The Gibraltar Bus Company has acquired a Ford Transit that has been painted in fleet colours. Its purpose is to operate a free shuttle service from Sandy Bay to Europa Point, though with a Hiace operating Service 1, it was operating the daytime circular Service 7, which normally uses the Toyota. Running the unadvertised Sandy Bay shuttle was another Toyota Hiace, this one in white with GBC stripes added.
But perhaps the most unusual sighting in my time at Gibraltar was a Go London Central hybrid Optare Versa, with 27 seats and dual doors. Measuring 10m, it's far too long to negotiate some crucial routes along GBC's network, though the company is currently evaluating it. Optare is one of a number of manufacturers who have responded to the GBC's invitation to tender. Initially, Optare invited GBC management over to the heart of the LEYTR area - Lincoln - where they wanted to show off the recently converted biomethane-diesel Solos operating with Stagecoach in Lincolnshire in a hilly environment. Luckily, those at GBC were aware that Lindum Hill in Lincoln is not quite the same as the terrain 'on the Rock' so turned down the request.
HOV1 (OP07 ARE) was shipped over from Portsmouth to Santander and put on the back of a (Spanish!) truck and driven to Gibraltar, where it is in the process of being evaluated by the company and its staff. Although the bus has driver air conditioning, it does not have passenger air con and while staff from the government offices have filled the bus on a hill to replicate a likely full load, the amount of strain placed on the vehicle cannot be replicated exactly without it.
That said, it must be quite an unusual sight for people to see in Gibraltar. The bus is being used ostensibly along the southbound route of Service 2 from the Market Place to Europa Point, making it feasible that a TfL-liveried London bus can be seen from Morocco.
Northbound, the bus cannot follow the route of Service 2 owing to a particularly tight turn in the city centre where buses turn right from Main Street into Governor's Lane. The Darts seemingly inch through with their 8.8m bodies, though I've been assured by the GBC that a 9.4m chassis length would be navigable, but nothing longer.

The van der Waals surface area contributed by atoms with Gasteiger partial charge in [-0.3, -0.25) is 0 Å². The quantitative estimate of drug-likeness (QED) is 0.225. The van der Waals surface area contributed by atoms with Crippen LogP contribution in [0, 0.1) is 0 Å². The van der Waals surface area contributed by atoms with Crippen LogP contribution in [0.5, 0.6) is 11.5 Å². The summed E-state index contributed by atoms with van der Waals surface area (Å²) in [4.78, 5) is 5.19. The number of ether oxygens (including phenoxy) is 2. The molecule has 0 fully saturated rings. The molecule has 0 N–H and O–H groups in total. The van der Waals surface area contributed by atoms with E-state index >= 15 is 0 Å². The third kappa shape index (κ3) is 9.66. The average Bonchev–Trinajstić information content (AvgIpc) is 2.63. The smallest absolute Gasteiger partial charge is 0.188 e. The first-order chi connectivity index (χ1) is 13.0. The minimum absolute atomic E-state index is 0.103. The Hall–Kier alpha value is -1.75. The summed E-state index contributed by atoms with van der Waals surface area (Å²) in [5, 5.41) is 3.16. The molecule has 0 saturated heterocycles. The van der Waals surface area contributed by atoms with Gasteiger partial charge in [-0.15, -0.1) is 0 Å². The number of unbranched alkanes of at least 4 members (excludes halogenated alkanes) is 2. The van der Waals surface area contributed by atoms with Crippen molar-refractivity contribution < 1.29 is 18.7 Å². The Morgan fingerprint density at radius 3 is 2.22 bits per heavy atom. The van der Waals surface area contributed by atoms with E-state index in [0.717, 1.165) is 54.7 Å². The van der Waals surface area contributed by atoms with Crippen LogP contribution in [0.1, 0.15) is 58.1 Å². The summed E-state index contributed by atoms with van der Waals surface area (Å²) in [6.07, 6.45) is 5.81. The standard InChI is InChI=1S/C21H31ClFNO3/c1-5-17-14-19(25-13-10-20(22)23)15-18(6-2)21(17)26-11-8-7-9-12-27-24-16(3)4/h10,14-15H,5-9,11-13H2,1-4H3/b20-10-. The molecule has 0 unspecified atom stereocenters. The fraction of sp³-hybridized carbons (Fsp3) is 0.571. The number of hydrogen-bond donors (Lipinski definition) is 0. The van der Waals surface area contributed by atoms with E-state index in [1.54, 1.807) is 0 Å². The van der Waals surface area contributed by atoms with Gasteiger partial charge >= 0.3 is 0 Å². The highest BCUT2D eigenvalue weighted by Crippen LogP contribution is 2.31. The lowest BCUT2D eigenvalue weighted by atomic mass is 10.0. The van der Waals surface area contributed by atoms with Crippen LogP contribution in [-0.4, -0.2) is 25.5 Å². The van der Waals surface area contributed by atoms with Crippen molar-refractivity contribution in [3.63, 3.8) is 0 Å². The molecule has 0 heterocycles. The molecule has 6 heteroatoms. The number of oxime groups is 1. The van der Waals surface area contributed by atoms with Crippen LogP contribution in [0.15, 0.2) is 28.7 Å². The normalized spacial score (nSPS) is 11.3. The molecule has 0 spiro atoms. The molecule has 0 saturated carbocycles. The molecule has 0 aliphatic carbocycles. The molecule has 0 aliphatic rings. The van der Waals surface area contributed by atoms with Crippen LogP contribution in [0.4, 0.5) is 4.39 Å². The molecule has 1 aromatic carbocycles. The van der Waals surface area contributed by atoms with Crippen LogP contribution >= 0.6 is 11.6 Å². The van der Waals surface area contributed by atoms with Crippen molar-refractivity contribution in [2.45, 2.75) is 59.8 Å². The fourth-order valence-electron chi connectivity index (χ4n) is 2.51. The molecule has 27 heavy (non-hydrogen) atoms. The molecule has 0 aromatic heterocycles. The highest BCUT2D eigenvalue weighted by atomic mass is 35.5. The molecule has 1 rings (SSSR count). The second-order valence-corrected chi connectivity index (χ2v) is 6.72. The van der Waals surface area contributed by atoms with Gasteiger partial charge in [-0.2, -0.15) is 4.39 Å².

All in all, the stay was excellent, as ever, and nothing like the way in which Gibraltar is being portrayed in the Channel 5 documentary being aired at the moment. The C5 programme is in the warts-and-all vein, which grates on me sometimes. I know watching people in power mess up (be it police, paramedics or lifeguards) shows a human side that is sometimes lost in this type of show, it also airs far too much dirty linen in public - my visits to Gibraltar are superb for none of the reasons shown on C5. Well, apart from the weather perhaps.
On our return, the entire city suffered a power cut, rendering virtually everything electrical out of action. I suspect this doesn't happen as infrequently as here in the UK as people were going about their business without concern (except for the visitors). The buses were very much still on the road and thankfully the airport was running on its back-up generators. The Levante was lingering around the top of the Rock and I was a little concerned we might have to be moved by coach to Malaga to join the plane there (the first departure of the day had to do just that), but thankfully British Airways' Airbus A320 arrived on time and we departed ahead of schedule.
And finally, the long-term withdrawn Leyland Olympian operated by Calypso is in the process of returning to service. As can be seen below, the bus is having front and rear digital destination equipment installed and one day soon it will be back in service, operating Service 5 from the British War Memorial to the Spanish border via the Market Place bus terminal.